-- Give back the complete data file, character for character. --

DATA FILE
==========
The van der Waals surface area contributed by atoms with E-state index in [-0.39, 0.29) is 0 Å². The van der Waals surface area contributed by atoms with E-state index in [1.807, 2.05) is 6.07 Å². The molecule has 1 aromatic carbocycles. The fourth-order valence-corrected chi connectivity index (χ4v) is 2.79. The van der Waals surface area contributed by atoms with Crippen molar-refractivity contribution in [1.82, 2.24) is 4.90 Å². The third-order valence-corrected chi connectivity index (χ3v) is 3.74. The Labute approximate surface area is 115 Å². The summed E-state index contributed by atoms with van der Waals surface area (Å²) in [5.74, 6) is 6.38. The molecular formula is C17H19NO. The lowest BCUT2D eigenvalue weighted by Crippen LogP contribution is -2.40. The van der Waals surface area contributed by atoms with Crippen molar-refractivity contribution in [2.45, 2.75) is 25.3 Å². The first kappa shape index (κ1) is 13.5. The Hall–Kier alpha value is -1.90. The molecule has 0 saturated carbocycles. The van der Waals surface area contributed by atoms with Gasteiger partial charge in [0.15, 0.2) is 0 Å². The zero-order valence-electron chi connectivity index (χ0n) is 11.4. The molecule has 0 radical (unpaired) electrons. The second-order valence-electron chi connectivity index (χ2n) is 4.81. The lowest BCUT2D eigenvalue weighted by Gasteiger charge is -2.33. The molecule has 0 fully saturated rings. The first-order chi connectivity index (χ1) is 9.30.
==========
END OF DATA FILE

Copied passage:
The van der Waals surface area contributed by atoms with E-state index in [-0.39, 0.29) is 0 Å². The van der Waals surface area contributed by atoms with E-state index in [1.807, 2.05) is 6.07 Å². The molecule has 1 aromatic carbocycles. The fourth-order valence-corrected chi connectivity index (χ4v) is 2.79. The van der Waals surface area contributed by atoms with Crippen molar-refractivity contribution in [1.82, 2.24) is 4.90 Å². The third-order valence-corrected chi connectivity index (χ3v) is 3.74. The Labute approximate surface area is 115 Å². The summed E-state index contributed by atoms with van der Waals surface area (Å²) in [5.74, 6) is 6.38. The molecular formula is C17H19NO. The lowest BCUT2D eigenvalue weighted by Crippen LogP contribution is -2.40. The van der Waals surface area contributed by atoms with Crippen molar-refractivity contribution in [2.45, 2.75) is 25.3 Å². The first kappa shape index (κ1) is 13.5. The Hall–Kier alpha value is -1.90. The molecule has 0 saturated carbocycles. The van der Waals surface area contributed by atoms with Gasteiger partial charge in [0.15, 0.2) is 0 Å². The zero-order valence-electron chi connectivity index (χ0n) is 11.4. The molecule has 0 radical (unpaired) electrons. The second-order valence-electron chi connectivity index (χ2n) is 4.81. The lowest BCUT2D eigenvalue weighted by Gasteiger charge is -2.33. The molecule has 0 fully saturated rings. The first-order chi connectivity index (χ1) is 9.30.